Wednesday, February 19, 2014
Book Review for "JBoss EAP6 High Availability"
JEE servers are all about "Enterprise" functionality. A big part of the value proposition is High Availability, meaning you can harden your servers so a failure won't deprive your clients of the ability to make use of your services. This book covers High Availability for the most recent version of Red Hat's commercial server, EAP 6.
The book is written in a very clear, well-illustrated manner that explains very plainly how to achieve load balancing and failover with EAP 6. The early chapters explain how to obtain and set up the JBoss App Server, which is advantageous if you haven't looked at the server lately. (It underwent a major re-write since the old 'heavy server' days.) The methods used to deploy applications have changed too, so these are also explained.
The third chapter is where clustering begins. This leads us to the only demerit apparent for this book: it's scope is constrained to web-tier clustering. (This means other clustering aspects, like messaging clustering and EJB clustering go undescribed.) The coverage it provides within it's scope is outstanding. You are given very explicit (and easy to understand) instructions on how to test and validate your cluster.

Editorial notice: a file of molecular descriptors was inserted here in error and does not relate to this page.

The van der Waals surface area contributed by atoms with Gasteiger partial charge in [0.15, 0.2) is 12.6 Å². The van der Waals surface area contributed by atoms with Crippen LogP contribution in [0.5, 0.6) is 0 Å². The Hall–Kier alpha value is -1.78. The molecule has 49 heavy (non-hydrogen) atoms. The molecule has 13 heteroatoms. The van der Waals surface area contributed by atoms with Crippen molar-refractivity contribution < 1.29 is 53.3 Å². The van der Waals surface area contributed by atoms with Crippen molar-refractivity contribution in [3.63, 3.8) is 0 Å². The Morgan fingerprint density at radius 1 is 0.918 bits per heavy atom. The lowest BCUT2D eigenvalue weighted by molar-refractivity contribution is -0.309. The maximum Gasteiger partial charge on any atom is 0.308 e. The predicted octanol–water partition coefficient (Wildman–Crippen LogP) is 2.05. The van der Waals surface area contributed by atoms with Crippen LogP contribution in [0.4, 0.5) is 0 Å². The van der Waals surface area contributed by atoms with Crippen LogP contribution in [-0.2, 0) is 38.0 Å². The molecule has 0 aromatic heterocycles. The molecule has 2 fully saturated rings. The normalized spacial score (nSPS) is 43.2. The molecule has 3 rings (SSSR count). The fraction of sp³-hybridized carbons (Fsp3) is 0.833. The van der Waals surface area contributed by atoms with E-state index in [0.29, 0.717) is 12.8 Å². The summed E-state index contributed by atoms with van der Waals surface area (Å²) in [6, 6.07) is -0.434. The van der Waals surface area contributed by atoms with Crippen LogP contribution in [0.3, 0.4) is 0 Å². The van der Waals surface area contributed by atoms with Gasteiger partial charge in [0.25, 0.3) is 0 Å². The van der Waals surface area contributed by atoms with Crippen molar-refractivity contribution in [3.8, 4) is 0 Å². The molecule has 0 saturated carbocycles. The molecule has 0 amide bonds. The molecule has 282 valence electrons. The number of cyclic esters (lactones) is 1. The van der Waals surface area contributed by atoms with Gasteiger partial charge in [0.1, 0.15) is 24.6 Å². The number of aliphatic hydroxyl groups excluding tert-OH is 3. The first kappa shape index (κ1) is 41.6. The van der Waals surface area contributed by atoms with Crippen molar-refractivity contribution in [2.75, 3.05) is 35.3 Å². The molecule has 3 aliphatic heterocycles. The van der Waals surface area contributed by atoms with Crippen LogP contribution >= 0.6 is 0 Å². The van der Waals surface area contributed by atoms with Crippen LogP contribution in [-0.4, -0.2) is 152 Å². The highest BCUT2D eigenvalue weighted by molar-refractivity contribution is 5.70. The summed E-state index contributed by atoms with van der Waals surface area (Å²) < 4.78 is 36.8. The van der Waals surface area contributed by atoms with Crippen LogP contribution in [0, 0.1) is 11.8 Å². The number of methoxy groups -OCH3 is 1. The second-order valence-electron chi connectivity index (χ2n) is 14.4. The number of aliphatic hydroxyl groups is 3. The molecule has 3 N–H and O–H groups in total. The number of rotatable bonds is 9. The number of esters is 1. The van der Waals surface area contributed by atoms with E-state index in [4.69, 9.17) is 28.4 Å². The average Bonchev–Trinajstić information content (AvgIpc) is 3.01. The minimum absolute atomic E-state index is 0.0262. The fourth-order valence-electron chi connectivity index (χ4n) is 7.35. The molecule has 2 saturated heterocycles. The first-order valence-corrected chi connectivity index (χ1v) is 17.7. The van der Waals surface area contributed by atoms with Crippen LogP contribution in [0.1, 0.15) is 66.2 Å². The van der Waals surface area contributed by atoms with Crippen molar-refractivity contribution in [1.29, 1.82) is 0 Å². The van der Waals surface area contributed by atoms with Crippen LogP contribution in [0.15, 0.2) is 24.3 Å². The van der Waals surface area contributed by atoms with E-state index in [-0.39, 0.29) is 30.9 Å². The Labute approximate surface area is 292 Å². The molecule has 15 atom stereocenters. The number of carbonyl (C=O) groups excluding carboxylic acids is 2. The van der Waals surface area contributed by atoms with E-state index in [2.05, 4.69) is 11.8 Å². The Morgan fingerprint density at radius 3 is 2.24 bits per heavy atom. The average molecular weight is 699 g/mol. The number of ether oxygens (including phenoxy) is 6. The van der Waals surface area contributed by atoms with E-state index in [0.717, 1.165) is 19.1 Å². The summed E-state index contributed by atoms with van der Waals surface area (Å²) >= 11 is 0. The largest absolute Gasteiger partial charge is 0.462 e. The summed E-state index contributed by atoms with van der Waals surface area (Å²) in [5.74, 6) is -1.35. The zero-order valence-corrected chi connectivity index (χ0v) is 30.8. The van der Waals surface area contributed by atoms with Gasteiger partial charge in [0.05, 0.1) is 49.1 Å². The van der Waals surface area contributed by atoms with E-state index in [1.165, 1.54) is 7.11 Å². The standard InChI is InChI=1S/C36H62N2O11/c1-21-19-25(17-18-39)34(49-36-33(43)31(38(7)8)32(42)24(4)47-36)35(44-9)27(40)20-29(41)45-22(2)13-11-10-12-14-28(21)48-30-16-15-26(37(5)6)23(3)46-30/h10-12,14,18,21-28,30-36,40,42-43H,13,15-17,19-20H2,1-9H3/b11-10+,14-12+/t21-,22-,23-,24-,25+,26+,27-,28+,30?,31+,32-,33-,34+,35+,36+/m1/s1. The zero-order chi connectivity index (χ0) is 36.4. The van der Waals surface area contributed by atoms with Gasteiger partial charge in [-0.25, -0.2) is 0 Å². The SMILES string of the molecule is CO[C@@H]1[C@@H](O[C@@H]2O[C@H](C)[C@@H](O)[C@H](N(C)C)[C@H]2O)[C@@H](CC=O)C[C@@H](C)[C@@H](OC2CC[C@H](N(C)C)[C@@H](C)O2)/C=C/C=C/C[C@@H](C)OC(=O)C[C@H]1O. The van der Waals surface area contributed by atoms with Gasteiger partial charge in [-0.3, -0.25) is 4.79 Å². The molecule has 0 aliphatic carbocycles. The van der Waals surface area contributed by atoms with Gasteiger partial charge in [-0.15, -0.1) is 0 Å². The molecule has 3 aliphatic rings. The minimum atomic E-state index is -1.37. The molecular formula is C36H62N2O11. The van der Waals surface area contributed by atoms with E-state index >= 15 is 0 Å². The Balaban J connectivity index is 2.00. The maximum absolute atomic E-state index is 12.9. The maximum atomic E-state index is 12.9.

Web-tier clustering means you need a load balancer, and this book covers two of these well. Both of these are hosted in Apache httpd, so it is also covered from acquisition, compilation, configuration and validation points of view. (To repeat that: if you know absolutely nothing about httpd, this book will show you how to get it, compile it, and run it.) Once httpd is in place, you are given detailed coverage of mod_jk and mod_cluster, two load balancers that plug into httpd. Both are described simply and thoroughly.
There are two chapters for SSL, these again give you everything you need from A to Z. The author describes certificates, how they are used, how you can produce one, and how to configure your cluster to use it. Your efforts are validated through use of tools like WireShark (naturally, we are shown how to use WireShark to do this.) There isn't much left for the user to wonder about-- thorough, well-illustrated coverage is the order of the day.
The final chapter of the book describes JEE applications that are built for clustering. Not much exciting here, JEE makes it pretty easy.
The book has a good number of illustrations. These are simple and clear, exactly the kind of thing a knowledgeable colleague might sketch on a whiteboard. Except the lines are all perfect.
The final verdict? This is a really good book. The author has a knack for explaining things clearly and directly. If you wish to cluster web applications on JBoss EAP 6, this book should be on your shelf.
The book can be found here.